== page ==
We are woefully unprepared for the tech revolution that will upend our jobs market
As many as 250 million jobs will be lost in China by technological change, 80 million in the US, 15 million in Britain, according to KPMG
Spend an afternoon with a couple of hundred wide-eyed visionary techies, as I did at KPMG’s “Changing Face of Commerce” workshop last week, and the first reflex is to run for the panic button.
It is difficult to reconcile their smiles and millennial enthusiasm with their messages – that 250 million jobs will be lost in China, 80 million in the United States and 15 million in Britain, for example, as our lives are technologically transformed.
Even the more grounded analysts at the International Labour Organisation carry messages that would unsettle most of our communities.
A recent study says three in five existing jobs in the 10 economies in the Association of Southeast Asian Nations will be automated by 2025. It says most jobs in Thailand’s massive car industry will be lost to robots. So, too, in Vietnam’s garment industry. The impact will be particularly jarring for low-skilled women workers.
There will be job carnage in some unexpected areas – among surgeons, actuaries, insurance agents and paralegals, for example. As the cost of sequencing a genome has fallen from US$100 million in 2001 to US$100 today, and about 3 US cents by 2020, so the health insurers’ task of anticipating health risks will fall dramatically, according to Steve Monaghan at Gen.Life.
The result: insurance premiums will tumble, the actuaries and insurance agents selling us health insurance products will be laid waste, and early warning of possibly serious illnesses will pre-empt the need for many operations and spill our surgeons’ gravy train.
I would have emerged from the KPMG workshop with heart palpitations had it not been for some marvellous comforting perspective delivered at the Hanoi Apec meetings a week earlier by Wendy Cunningham, the World Bank’s chief economist for jobs and labour.The attached chart delivers her much more nuanced message.
In short, jobs that are routine, repetitive and manual are indeed at great risk – like those up in the top left hand corner of the matrix, including farm labourers, cooks, clerks, drivers and shop assistants.
But many activities (grouped in the lower left quadrant of the matrix) are not likely to be threatened by the digital revolution. On the contrary, technology is more likely to complement their work, stripping the drudgery out of their jobs and leaving them with more creative and value-adding roles.
These include secondary-school teachers, general practice doctors, sales and marketing professionals, legal professionals and managing directors.
Sadly, it also seems to include legislators and public relations professionals. In short, the more creative, social and problem-solving the work, the less threatened you are likely to be.
Beyond these “augmented” vocations, the World Bank identifies two other groups of beneficiaries.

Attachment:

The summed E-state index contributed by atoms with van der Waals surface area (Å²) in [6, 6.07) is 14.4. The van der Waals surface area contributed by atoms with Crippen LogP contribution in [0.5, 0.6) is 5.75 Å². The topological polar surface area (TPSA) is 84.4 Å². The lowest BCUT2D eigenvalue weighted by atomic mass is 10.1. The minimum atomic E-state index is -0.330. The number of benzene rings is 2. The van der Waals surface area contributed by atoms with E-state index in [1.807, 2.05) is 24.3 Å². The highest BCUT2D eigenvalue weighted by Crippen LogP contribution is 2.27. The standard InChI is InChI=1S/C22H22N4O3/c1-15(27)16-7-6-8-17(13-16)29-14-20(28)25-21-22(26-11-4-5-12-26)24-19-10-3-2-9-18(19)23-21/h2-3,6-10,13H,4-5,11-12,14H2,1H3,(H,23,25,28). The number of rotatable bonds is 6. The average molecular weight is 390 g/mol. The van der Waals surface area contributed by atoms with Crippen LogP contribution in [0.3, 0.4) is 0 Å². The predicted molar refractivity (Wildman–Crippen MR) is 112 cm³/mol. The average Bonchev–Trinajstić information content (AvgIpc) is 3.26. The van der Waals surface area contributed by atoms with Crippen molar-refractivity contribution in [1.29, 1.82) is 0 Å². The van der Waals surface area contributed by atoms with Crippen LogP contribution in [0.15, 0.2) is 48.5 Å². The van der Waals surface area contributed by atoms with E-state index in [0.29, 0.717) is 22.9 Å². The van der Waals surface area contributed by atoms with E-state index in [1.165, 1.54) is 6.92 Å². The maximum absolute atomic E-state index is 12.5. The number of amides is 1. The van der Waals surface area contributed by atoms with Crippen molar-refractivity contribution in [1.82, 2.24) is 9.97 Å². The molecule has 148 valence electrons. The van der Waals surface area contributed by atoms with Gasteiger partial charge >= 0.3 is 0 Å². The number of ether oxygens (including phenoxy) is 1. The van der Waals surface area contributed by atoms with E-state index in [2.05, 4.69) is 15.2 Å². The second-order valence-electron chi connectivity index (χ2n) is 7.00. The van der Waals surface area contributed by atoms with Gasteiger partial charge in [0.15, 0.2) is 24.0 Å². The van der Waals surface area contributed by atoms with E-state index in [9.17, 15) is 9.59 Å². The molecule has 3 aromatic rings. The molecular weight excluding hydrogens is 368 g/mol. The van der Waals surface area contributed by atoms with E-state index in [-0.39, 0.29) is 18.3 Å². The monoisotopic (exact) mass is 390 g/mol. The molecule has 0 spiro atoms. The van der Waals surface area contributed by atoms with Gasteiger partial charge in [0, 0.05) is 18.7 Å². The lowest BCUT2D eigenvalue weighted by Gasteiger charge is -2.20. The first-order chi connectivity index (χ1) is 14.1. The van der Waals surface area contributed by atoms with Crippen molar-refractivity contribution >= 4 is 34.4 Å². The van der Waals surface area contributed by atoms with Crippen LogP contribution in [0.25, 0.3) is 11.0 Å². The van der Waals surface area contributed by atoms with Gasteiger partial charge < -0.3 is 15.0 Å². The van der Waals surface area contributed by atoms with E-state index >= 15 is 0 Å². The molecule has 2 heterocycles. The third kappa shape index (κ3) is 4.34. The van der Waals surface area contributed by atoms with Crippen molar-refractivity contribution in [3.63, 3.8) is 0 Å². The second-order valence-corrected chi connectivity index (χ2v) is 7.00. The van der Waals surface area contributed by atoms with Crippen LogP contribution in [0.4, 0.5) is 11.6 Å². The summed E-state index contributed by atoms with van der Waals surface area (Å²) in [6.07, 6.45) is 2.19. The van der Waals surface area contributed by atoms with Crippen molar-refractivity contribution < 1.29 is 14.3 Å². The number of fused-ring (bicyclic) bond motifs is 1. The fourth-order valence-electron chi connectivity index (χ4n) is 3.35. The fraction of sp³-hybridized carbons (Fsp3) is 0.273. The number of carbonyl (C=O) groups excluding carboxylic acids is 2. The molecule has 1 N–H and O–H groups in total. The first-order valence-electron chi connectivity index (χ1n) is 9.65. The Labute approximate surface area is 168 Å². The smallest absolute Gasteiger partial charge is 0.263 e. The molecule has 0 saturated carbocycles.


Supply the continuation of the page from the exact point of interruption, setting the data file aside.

First, and obviously, the software and applications developers and analysts building the mind-numbing algorithms that will underpin our digital revolution.
Secondly, represented by the question marks that litter the World Bank matrix, are the jobs that do not yet exist, perhaps which we cannot even yet imagine, that will be created by the digital revolution.
So the World Bank message is more nuanced than that of the wide-eyed technology visionary – but only a little less worrying. As we plan to build our future workforces, we will need to develop the skills that technology complements, not those that technology replaces.
Apart from job-specific knowledge, people will need digital literacy and well-honed social behavioural skills. We need to recognise that the digital revolution is definitely coming, but that its impact will affect us more slowly than visionaries expect and would like.
For example, driverless cars may be technically ready to roll in the imminent future, but the task of building the roadside infrastructure, and the regulatory regime to manage them, could easily take more than three decades. So, too, with so many “fintech” products that are so exciting the financial services industry.
The World Bank warns that education systems in most countries face wholesale restructuring – away from fact-based learning squeezed into our youthful years and located in big education institutions, towards lifetime learning that is employer- and web-based, built around short, tailored courses and focused on learning-to-learn, digital literacy and social skills.
For this, most of us are horribly ill-equipped and ill-prepared. Titanic battles will need to be fought with those who have vested interests in our present education systems. And the private sector will have to rethink its role in training. At present, most complain loud about skills in short supply but invest little in developing those skills.
Our Hong Kong government – and other governments across the world – have three indispensable roles here.
First, they need to work imaginatively to create appropriate regulatory arrangements to enable the new technologies to develop.
Second, they need to lead the restructuring of our education systems, in close collaboration with employers and educators.
Third – and perhaps most important – they have to give special attention to safety nets for all those whose jobs are digitally dissolving in front of our eyes.
I wonder how much thought our Hong Kong government has given to these urgent priorities. Not a lot, I suspect.
David Dodwell researches and writes about global, regional and Hong Kong challenges from a Hong Kong point of view